It’s a well-known secret of happiness to think about what you love to do and then figure out a way to get someone to pay you to do it. I always scoffed at such advice, for who would ever pay to me to lie around in my pajamas all day and read?
But it’s finally happening, my friends. I was asked to read and review a book for you, so I dutifully stayed in my jammies for two days while on Christmas vacation and read a lovely book titled The Magic Room by Jeffrey Zaslow. Though I’ll be compensated for this review, all the opinions you are about to read are, of course, my own.
“There’s something about a wedding dress…” the author’s wife tells him as he tries to decide on a setting for his story. Following her advice, he discovers a bridal shop called Becker’s Bridal in the rural town of Fowler, Michigan that has been run by the Becker family for almost a century.
The Magic Room is a converted bank vault, lined with mirrors and lighted softly, where each bride goes to see herself in the dress of her choice, infinitely magnified.
Throughout the book, Zaslow weaves the stories of various brides in with that of the Becker women, past and present. We meet mothers and daughters, grandmothers and sisters, fathers and fiances. We begin with each newly engaged woman’s initial search for her perfect wedding dress. We follow along as the brides-to-be reveal their hopes and heartaches, and we wind up with the wedding days.
Zaslow has set out to tell us several love stories. But they are not the ones that leave you with the thrill of Elizabeth Bennett finally getting engaged to Mr. Darcy. Though the love between the brides and the fiances is certainly there, the real focus is the love between the parents and their children.
Expecting to read a happy story about brides and their beautiful dresses, I was totally unprepared for the half box of tissues I would need as I read the tale of the woman who lost her mother suddenly when she was 14, or the one who lost most of her fingers in a rollover accident months before the wedding, or the parents whose 9-month-old rolled off the changing table and died.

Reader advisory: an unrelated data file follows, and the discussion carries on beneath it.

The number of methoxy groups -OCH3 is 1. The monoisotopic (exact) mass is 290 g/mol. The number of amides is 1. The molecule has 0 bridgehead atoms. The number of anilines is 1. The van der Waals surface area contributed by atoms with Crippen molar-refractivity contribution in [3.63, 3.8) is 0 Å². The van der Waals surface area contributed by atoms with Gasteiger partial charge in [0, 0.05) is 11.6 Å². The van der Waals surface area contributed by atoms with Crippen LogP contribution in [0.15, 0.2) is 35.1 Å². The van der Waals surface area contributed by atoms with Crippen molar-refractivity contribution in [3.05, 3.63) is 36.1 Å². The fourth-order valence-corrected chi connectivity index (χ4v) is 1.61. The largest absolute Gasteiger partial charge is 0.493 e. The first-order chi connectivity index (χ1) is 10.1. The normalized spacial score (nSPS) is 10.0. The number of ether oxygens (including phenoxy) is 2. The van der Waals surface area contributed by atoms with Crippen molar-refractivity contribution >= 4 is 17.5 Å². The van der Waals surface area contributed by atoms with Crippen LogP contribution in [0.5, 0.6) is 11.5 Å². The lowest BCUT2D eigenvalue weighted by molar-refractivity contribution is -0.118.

I was also unprepared for how I would feel reading the story, having no daughter of my own. It was hard to read scene after scene of mothers and daughters, knowing how unlikely I am to ever experience that as a parent. I’m sure mothers of the groom have their own stories, but I have to agree with the author’s wife that there is something about a wedding dress that I won’t be a part of, even if my boys do choose to get married. Fortunately, I did have it as a bride, standing on a pedestal in a similarly magic room and tearing up as my mother beamed nearby.
The way that Zaslow tells shorter pieces of each story at a time left me turning pages faster as I tried to find out what was going to happen to each woman next. His writing is relatable, though he is occasionally prone to repeating phrases and ideas like whether her parents frequently used the words “I love you” as the bride was growing up. He intersperses interesting information about wedding customs over time, how the dresses are made in China, and current trends like the horrifying “Trash the Dress” fad.
But the best part is just getting to know the characters. The people in The Magic Room are real. They are heroic not because they save a kingdom nor likeable because they fall in love with the perfect guy. They are likeable because they are like you and me; heroic because they overcome sadness and doubt and face the future with hope.
If you like reading blogs (and if you’re here, I suspect you do), I think you’d enjoy The Magic Room. It’s the sort of book that you’d read, enjoy, and then pass along to a bride looking for her own magic room and perfect dress.
You can read more reviews and join the discussion about The Magic Room by visiting the BlogHer Book Club.